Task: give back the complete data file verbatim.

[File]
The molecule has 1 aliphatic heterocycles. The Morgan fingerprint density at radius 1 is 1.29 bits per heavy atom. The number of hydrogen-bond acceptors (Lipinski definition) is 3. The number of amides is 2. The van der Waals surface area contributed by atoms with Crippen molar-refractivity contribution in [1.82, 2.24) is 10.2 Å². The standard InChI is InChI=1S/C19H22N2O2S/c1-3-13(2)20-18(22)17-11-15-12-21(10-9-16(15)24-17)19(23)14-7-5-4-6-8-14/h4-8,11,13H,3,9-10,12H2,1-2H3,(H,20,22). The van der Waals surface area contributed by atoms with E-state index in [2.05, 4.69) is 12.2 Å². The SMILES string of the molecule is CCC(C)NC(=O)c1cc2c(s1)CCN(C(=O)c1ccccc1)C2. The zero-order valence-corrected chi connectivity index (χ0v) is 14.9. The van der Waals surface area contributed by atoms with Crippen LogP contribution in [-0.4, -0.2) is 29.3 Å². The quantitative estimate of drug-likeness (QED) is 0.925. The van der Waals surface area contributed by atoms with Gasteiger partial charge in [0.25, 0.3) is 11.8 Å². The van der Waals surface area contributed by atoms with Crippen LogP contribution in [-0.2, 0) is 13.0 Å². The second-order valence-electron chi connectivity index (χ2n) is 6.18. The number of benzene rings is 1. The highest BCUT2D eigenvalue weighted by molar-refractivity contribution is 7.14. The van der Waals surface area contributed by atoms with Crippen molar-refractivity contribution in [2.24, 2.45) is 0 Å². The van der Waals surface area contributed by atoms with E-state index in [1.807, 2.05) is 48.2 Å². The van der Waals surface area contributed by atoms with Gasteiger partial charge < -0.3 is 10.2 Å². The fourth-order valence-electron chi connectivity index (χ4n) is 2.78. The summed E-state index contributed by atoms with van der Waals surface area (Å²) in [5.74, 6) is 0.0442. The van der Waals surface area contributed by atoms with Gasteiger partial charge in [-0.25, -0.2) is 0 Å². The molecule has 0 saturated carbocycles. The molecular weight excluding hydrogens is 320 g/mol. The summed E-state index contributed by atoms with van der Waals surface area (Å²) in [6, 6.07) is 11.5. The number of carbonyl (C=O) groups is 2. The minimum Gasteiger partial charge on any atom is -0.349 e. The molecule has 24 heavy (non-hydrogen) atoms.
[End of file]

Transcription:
The molecule has 1 aliphatic heterocycles. The Morgan fingerprint density at radius 1 is 1.29 bits per heavy atom. The number of hydrogen-bond acceptors (Lipinski definition) is 3. The number of amides is 2. The van der Waals surface area contributed by atoms with Crippen molar-refractivity contribution in [1.82, 2.24) is 10.2 Å². The standard InChI is InChI=1S/C19H22N2O2S/c1-3-13(2)20-18(22)17-11-15-12-21(10-9-16(15)24-17)19(23)14-7-5-4-6-8-14/h4-8,11,13H,3,9-10,12H2,1-2H3,(H,20,22). The van der Waals surface area contributed by atoms with E-state index in [2.05, 4.69) is 12.2 Å². The SMILES string of the molecule is CCC(C)NC(=O)c1cc2c(s1)CCN(C(=O)c1ccccc1)C2. The zero-order valence-corrected chi connectivity index (χ0v) is 14.9. The van der Waals surface area contributed by atoms with Crippen LogP contribution in [-0.4, -0.2) is 29.3 Å². The quantitative estimate of drug-likeness (QED) is 0.925. The van der Waals surface area contributed by atoms with Gasteiger partial charge in [0.25, 0.3) is 11.8 Å². The van der Waals surface area contributed by atoms with Crippen LogP contribution in [-0.2, 0) is 13.0 Å². The second-order valence-electron chi connectivity index (χ2n) is 6.18. The number of benzene rings is 1. The highest BCUT2D eigenvalue weighted by molar-refractivity contribution is 7.14. The van der Waals surface area contributed by atoms with Crippen molar-refractivity contribution in [2.24, 2.45) is 0 Å². The van der Waals surface area contributed by atoms with E-state index in [1.807, 2.05) is 48.2 Å². The van der Waals surface area contributed by atoms with Gasteiger partial charge < -0.3 is 10.2 Å². The fourth-order valence-electron chi connectivity index (χ4n) is 2.78. The summed E-state index contributed by atoms with van der Waals surface area (Å²) in [5.74, 6) is 0.0442. The van der Waals surface area contributed by atoms with Gasteiger partial charge in [-0.25, -0.2) is 0 Å². The molecule has 0 saturated carbocycles. The molecular weight excluding hydrogens is 320 g/mol. The summed E-state index contributed by atoms with van der Waals surface area (Å²) in [6, 6.07) is 11.5. The number of carbonyl (C=O) groups is 2. The minimum Gasteiger partial charge on any atom is -0.349 e. The molecule has 24 heavy (non-hydrogen) atoms.